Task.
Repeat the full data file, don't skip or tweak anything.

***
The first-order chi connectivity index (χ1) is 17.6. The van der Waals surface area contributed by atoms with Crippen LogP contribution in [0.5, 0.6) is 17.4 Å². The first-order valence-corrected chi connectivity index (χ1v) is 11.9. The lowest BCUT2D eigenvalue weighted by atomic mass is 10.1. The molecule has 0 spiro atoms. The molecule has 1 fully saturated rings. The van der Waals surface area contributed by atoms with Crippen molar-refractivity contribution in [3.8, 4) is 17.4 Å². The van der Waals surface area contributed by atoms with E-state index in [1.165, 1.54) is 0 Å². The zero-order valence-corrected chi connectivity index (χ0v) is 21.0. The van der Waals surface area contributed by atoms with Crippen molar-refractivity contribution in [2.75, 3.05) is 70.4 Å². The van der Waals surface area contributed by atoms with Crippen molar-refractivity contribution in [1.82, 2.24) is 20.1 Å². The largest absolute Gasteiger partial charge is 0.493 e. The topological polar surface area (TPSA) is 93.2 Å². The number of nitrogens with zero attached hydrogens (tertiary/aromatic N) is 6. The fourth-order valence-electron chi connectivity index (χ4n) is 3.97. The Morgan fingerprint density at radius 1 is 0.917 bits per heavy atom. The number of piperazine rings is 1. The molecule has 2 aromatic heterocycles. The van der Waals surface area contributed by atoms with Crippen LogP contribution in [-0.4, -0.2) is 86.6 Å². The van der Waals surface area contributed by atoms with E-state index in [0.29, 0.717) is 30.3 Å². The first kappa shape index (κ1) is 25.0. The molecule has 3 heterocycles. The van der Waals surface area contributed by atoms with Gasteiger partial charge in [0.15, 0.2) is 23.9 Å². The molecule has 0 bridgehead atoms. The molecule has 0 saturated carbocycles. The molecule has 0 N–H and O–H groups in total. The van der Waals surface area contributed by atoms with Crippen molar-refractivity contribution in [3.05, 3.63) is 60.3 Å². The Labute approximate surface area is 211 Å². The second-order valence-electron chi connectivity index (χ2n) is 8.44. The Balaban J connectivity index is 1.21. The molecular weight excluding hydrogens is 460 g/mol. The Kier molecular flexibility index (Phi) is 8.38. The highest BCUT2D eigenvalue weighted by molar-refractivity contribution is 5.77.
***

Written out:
The first-order chi connectivity index (χ1) is 17.6. The van der Waals surface area contributed by atoms with Crippen LogP contribution in [0.5, 0.6) is 17.4 Å². The first-order valence-corrected chi connectivity index (χ1v) is 11.9. The lowest BCUT2D eigenvalue weighted by atomic mass is 10.1. The molecule has 0 spiro atoms. The molecule has 1 fully saturated rings. The van der Waals surface area contributed by atoms with Crippen molar-refractivity contribution in [3.8, 4) is 17.4 Å². The van der Waals surface area contributed by atoms with E-state index in [1.165, 1.54) is 0 Å². The zero-order valence-corrected chi connectivity index (χ0v) is 21.0. The van der Waals surface area contributed by atoms with Crippen molar-refractivity contribution in [2.75, 3.05) is 70.4 Å². The van der Waals surface area contributed by atoms with Crippen molar-refractivity contribution in [1.82, 2.24) is 20.1 Å². The largest absolute Gasteiger partial charge is 0.493 e. The topological polar surface area (TPSA) is 93.2 Å². The number of nitrogens with zero attached hydrogens (tertiary/aromatic N) is 6. The fourth-order valence-electron chi connectivity index (χ4n) is 3.97. The Morgan fingerprint density at radius 1 is 0.917 bits per heavy atom. The number of piperazine rings is 1. The molecule has 2 aromatic heterocycles. The van der Waals surface area contributed by atoms with Crippen LogP contribution in [-0.4, -0.2) is 86.6 Å². The van der Waals surface area contributed by atoms with E-state index in [0.29, 0.717) is 30.3 Å². The first kappa shape index (κ1) is 25.0. The molecule has 3 heterocycles. The van der Waals surface area contributed by atoms with Gasteiger partial charge in [0.15, 0.2) is 23.9 Å². The molecule has 0 bridgehead atoms. The molecule has 0 saturated carbocycles. The molecule has 0 N–H and O–H groups in total. The van der Waals surface area contributed by atoms with Crippen molar-refractivity contribution in [3.05, 3.63) is 60.3 Å². The Labute approximate surface area is 211 Å². The second-order valence-electron chi connectivity index (χ2n) is 8.44. The Balaban J connectivity index is 1.21. The molecular weight excluding hydrogens is 460 g/mol. The Kier molecular flexibility index (Phi) is 8.38. The highest BCUT2D eigenvalue weighted by molar-refractivity contribution is 5.77.